There’s More Than You Think SYMPTOMS OF INHIBITED BREATHING
The body cannot survive without oxygen, and it will do anything to get it. Frequently, other parts or functions of our body are compromised in the effort to breathe. Have you ever had a cold so bad that you couldn’t breathe through your nose? I would bet your mouth dropped open in order to get the air your body needed and you slept all night with your mouth open (possibly drooling on the pillow). The body will quickly find a way around whatever is blocking your ability to breathe, and these natural responses can negatively affect your posture, your proper muscle functions (especially with the tongue), and the orofacial growth and development of children. The easiest way for our body to respond to the inability to breathe is to open our mouth. Parents may notice their child is “mouth-breathing.”This simple act can have many consequences. When a person breathes through their nose, air is filtered and warmed as it passes through the nostrils. This system is bypassed during mouth-breathing. Some signs of mouth-breathing (besides the obvious) include “allergic shiners” (dark circles under eyes), dry or cracked lips, noisy breathing or snoring, and even smacking during eating. You have to breathe when you eat, but that can be challenging if you can’t breathe through your nose.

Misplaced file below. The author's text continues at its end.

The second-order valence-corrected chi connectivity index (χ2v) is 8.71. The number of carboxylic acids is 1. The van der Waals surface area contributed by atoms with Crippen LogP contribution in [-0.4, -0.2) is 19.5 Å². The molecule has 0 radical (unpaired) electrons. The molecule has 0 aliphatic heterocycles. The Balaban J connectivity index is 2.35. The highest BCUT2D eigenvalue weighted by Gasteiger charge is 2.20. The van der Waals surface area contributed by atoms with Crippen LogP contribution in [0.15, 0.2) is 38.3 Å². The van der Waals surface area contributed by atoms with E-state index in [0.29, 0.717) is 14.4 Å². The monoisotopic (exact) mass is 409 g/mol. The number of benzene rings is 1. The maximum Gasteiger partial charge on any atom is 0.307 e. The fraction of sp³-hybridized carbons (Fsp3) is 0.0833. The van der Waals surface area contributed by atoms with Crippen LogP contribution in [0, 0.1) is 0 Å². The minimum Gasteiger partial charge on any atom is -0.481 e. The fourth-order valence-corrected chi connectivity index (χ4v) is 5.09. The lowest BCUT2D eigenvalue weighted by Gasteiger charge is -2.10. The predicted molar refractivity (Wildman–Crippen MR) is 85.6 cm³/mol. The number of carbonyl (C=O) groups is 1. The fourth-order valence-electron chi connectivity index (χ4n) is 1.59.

means trying to rest can compound any breathing problems you already have. A lack of restful sleep can affect you or your child in many subtle or not-so-subtle ways. Your performance at work or your child’s performance in school could worsen. It’s hard to pay attention or focus on the task at hand if you haven’t had a good night’s sleep. Needless to say, sleep deprivation is a serious concern for adults or children, and breathing problems can make it worse. Another serious result of mouth-breathing is the effect it can have on a child’s cranial and orofacial growth and development. Our cranio-facial complex cannot develop in a normal way if we do not breathe correctly. The tongue is a muscle that helps develop the maxillary (upper) arch, helps us swallow correctly, and helps us close our lips together. Consider the different facial profiles and postures. You may recognize someone close to you with some of the issues I’ve described. Maybe it’s you or your child. Would you have known that all these issues could stem from breathing problems? If you want to knowmore, contact Omega Dental Care at 952-460-9100 for a free consultation.
Sometimes an inability to breathe through the nose subconsciously leads people to lean their head forward. This can help some people breathe
better, but that head-forward position contributes to poor posture and misalignment of the body from head to toe. This misalignment leads to improper muscular function and eventually pain.
Furthermore, sleeping or lying down on your back narrows the airway, as the jaw and tongue fall backward. That
-Dr. Ann Soberay
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